- Airlines will likely not be blocking middle seats despite a new CDC recommendation.
- Mask-wearing policies and high-efficiency particulate air filters have greatly reduced onboard outbreaks.
- Airlines have also begun selling summer flights based on flights being sold to capacity.
- See more stories on Insider’s business page.
Airlines are not convinced by the newly-released report by the Centers for Disease Control and Prevention that says blocking middle seats will better reduce the spread of the novel coronavirus, more so than what they’re doing now.
All major US airlines, confident in measures like mask-wearing and the use of high-efficiency particular air filters, or HEPA filters, are moving away from the practice with no signs of reverting back to it while others never adopted it and are not likely to. Delta Air Lines is the last hold out with its policy slated to end on May 1.
But the reasoning goes well beyond the desire of airlines to turn a profit by filling planes.
“Multiple scientific studies confirm that the layers of protection significantly reduce risk, and research continues to demonstrate that the risk of transmission onboard aircraft is very low,” Airlines for America, the trade organization representing many of the country’s major airlines including Delta, American Airlines, and United Airlines, said in a statement to Insider.
Airlines are already walking a fine line to prevent an onboard outbreak while trying to get flyers to come back. If an outbreak were to occur, the industry could go right back to where it was in March 2020 with mass cancellations and billions of dollars being lost.
Masks have been required onboard commercial airline flights for almost a year now and any major outbreak would have been well noted and investigated. The 2017 study also doesn’t take into account the measures being taken by airlines, one industry expert says.
“This is months-old data that overlooks a lot of changes in the real world policies and practices that the air transport industry has implemented since the study was first conducted,” Henry Harteveldt, industry analyst and co-founder of Atmosphere Research Group, said of the just-released CDC report. Researchers ran the tests in a laboratory setting using mannequins that were not wearing face masks.
More recent studies from the US Department of Defense and Harvard School of Public Health better-simulated pandemic conditions by using actual airplanes — the DOD partnered with United Airlines and used commercial aircraft, for example — and by masking up the mannequins.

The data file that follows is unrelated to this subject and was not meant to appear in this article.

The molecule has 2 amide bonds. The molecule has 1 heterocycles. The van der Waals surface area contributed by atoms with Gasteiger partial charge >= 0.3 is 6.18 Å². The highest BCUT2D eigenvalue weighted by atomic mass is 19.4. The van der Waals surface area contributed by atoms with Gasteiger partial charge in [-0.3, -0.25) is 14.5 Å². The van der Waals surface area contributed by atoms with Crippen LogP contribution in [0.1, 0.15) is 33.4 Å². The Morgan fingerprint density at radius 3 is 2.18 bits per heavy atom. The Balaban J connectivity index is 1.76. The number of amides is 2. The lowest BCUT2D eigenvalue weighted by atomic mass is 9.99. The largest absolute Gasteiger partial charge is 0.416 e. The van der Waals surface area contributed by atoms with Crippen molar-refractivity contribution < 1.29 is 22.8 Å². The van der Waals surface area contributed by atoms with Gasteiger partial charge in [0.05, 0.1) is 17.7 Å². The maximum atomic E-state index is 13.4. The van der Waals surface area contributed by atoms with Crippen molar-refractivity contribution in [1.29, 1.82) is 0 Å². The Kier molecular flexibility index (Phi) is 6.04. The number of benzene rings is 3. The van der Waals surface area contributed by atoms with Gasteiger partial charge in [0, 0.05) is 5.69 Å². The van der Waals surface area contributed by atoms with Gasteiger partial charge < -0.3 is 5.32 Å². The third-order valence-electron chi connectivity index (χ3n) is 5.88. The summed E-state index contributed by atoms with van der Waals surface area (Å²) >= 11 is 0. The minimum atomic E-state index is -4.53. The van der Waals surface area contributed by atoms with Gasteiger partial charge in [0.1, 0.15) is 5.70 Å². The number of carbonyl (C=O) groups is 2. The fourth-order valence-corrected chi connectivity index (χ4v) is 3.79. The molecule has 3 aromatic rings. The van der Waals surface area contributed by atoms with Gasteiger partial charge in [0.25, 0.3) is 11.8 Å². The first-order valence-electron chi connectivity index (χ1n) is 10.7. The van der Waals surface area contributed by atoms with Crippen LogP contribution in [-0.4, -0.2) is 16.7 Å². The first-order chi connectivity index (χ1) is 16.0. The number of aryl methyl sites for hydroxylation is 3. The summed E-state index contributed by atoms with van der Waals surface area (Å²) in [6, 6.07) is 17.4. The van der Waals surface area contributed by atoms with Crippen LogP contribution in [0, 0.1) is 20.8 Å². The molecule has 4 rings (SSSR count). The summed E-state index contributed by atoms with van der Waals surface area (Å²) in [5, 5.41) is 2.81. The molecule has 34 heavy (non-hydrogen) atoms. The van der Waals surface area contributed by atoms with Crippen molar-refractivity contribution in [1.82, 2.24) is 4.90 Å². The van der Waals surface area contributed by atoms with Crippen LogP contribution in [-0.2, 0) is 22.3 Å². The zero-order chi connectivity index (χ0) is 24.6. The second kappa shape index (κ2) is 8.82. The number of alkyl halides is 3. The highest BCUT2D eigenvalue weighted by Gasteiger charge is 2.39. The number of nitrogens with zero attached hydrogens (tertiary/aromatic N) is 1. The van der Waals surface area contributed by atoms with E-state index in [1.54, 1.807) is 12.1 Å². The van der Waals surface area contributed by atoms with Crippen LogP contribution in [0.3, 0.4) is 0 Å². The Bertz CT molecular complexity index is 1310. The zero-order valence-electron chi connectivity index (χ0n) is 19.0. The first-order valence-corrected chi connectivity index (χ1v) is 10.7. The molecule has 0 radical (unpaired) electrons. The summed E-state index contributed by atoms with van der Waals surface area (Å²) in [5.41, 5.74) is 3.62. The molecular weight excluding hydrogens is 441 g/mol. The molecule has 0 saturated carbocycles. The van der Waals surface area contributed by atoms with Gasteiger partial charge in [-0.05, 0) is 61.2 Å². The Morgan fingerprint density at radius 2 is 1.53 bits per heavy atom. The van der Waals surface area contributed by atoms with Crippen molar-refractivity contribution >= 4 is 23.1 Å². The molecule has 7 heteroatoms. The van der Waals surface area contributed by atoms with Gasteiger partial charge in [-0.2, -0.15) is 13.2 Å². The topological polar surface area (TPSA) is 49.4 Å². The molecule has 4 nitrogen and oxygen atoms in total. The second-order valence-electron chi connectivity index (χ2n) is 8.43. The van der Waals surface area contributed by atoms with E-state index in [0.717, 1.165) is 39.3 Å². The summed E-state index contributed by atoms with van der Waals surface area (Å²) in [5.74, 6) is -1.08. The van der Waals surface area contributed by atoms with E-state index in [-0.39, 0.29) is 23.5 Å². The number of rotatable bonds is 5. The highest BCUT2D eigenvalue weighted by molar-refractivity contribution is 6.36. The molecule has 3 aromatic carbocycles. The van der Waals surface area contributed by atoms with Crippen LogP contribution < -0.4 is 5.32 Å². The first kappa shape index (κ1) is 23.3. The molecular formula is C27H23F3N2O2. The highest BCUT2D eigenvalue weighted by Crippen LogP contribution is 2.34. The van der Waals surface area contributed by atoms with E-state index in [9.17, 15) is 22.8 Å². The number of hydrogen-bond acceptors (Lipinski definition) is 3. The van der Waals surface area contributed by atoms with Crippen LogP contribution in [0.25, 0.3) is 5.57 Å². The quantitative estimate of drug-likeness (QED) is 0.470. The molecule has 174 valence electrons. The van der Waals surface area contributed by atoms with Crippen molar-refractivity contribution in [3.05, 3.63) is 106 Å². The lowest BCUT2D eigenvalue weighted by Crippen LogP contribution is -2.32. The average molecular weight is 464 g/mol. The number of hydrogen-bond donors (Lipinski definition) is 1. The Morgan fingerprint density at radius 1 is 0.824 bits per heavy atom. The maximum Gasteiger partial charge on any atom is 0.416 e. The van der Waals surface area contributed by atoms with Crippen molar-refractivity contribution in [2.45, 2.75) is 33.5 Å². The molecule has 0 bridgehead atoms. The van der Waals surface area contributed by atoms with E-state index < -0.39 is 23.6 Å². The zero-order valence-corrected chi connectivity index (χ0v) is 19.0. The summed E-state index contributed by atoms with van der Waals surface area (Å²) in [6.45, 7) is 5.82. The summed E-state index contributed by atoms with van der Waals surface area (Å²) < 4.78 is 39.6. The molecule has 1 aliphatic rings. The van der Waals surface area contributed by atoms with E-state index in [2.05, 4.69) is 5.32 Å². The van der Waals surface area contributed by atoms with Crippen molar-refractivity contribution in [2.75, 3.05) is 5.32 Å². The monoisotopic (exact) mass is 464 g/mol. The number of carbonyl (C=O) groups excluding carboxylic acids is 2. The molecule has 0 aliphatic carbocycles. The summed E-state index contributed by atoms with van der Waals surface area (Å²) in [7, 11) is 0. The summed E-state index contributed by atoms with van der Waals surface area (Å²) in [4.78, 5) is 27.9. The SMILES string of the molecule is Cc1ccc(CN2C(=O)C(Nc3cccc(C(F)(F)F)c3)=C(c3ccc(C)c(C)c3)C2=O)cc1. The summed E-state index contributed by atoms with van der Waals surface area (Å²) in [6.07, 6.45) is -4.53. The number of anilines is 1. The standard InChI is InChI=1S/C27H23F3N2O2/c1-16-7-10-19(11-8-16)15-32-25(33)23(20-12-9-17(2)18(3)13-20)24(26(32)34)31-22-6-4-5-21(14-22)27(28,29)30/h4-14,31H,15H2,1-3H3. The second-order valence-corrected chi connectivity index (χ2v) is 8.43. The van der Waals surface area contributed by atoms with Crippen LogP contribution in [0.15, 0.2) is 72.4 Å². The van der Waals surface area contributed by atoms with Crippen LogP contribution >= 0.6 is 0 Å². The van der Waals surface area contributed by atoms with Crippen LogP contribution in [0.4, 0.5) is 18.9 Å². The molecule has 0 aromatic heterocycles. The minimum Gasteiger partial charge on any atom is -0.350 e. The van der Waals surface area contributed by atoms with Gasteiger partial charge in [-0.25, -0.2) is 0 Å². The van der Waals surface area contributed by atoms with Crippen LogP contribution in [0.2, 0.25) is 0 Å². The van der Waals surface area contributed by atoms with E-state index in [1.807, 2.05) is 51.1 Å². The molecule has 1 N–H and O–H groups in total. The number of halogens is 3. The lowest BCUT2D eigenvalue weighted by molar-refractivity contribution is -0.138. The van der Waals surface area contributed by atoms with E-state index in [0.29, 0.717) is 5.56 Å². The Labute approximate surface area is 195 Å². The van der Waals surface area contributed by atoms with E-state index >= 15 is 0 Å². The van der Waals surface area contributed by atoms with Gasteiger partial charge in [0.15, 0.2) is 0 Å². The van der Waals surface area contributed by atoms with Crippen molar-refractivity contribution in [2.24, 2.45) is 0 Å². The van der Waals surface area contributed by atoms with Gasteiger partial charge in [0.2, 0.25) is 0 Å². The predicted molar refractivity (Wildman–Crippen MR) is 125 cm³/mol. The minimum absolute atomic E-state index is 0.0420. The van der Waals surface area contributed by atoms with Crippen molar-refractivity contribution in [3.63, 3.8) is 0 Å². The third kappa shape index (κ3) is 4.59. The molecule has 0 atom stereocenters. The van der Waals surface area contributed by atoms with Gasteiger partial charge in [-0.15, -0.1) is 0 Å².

Harteveldt noted that each stud likely isn’t perfect, as the Harvard study was industry-funded. And while the DOD study is more dependable, it only used wide-body aircraft for its testing, a factor that Harteveldt says isn’t a major limiting issue considering the filtration systems are comparable on narrow-body aircraft.
Reverting back to the days of blocking middle seats would also wreak havoc on airlines that have begun selling tickets on planes to capacity for the summer.
“If you were to tell a passenger now, ‘oh, we have to rebook your vacation because we’re blocking middle seats,’ I think you’d have a lot of upset travelers,” Harteveldt said, noting airlines would like demand compensation from the government if it became law.
Travelers have indicated time and time again that they’re willing to fly on any airline if the price is right, regardless of the seat block. American Airlines and United Airlines had no trouble filling some flights in the first summer of the pandemic when flights were sold to capacity, as Insider found on multiple flights in June 2020.
“The consumers went where they could get the flights and fares that they could afford,” Harteveldt said. “And this was before vaccines were available and before wearing a mask was a federal mandate.”
Delta Air Lines is set to end its middle-seat block on May 1, at which point none of the 11 major US airlines will offer the policy. Airlines are also not alone as Amtrak and Megabus have also announced definitive ends to their seat blocking policies, as well.
Read More: Airline workers have lower rates of COVID-19 than the general population — and airline CEOs say it’s proof that flying is safe
Crowded flights are back and here to stay.
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